The solar farm will be comprised of photovoltaic (PV) solar arrays together with a substation compound, inverters, transformers, cable trenches, Point of Supply (POS) infrastructure, internal access tracks, security fencing, and CCTV cameras.

The PV solar arrays will have the flexibility to use either a fixed or tracker mounting system. If a fixed mounting system is used, the panels will run in uniform rows from east to west in order to maximise solar gain to the south. If a tracker mounting system is used, the panels will run in uniform rows from north to south in order to allow the panels to tilt on a fixed axis and follow the path of the sun during the day, increasing their efficiency and output. The maximum top height of the panels will be 3m above ground, and the minimum height of the lowest part of the arrays will be 0.5m. If a fixed mounting system is used, the panels will slope 15 degrees from horizontal. If a tracker mounting system is used, the panels will tilt between +15 and -15 degrees from horizontal as they follow the path of the sun.

Bifacial panels will be used to collect light both on the front and the rear sides of the solar panels, as they capture sunlight reflected from the grass surface under the solar framework. Depending on site conditions, bifacial panels can increase the amount of sunlight captured by up to 30% when compared to traditional systems.

The BESS will be comprised of 28 standard 40ft shipping containers with battery modules stored inside. These will be located towards the centre of each field of solar panels to minimise any potential amenity impacts, and will be connected to the substation via underground cabling.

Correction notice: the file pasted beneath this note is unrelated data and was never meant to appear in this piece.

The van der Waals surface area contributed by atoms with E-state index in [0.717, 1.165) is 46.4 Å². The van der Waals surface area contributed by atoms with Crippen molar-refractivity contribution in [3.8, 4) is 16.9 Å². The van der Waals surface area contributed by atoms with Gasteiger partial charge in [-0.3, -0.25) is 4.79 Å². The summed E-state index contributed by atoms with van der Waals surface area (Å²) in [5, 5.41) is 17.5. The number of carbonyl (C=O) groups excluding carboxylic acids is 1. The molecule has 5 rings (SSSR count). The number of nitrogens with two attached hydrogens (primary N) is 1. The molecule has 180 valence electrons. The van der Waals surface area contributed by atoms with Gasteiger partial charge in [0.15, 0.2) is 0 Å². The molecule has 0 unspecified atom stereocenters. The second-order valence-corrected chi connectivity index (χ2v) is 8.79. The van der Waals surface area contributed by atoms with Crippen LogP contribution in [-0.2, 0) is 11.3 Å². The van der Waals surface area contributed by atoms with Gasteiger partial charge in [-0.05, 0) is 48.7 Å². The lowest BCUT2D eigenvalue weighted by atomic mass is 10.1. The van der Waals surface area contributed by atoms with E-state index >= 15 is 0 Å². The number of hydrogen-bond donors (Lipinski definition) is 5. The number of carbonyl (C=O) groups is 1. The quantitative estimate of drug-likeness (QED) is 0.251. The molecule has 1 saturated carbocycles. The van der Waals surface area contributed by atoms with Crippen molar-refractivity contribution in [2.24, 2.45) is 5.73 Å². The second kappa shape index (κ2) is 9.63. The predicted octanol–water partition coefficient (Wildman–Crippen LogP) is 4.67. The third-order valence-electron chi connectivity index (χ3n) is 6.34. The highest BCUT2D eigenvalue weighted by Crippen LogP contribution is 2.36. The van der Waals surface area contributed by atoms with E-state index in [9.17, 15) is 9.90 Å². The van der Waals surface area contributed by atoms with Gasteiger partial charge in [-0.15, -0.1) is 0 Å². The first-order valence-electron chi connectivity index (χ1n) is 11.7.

Once installed, Montreathmont Solar Farm will be operational for a period of up to 40 years from energisation.  After this time, the solar farm will be fully decommissioned and the land will be restored to its pre-existing agricultural use, with the benefit of improved soil health and biodiversity as the land will have been allowed to fallow.

The power generated from the solar farm and battery storage development will be exported to the local distribution network via an underground cable run connecting to Lunanhead Grid Supply Point (GSP) located approximately 13km to the west of the application site off Old Brechin Road.

The construction of the proposed solar farm is expected to take no more than 24 weeks.

Project documents

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Our site plans are still being developed and we welcome feedback on these before they are finalised.

Project timeline

Stage 1

Spring 2022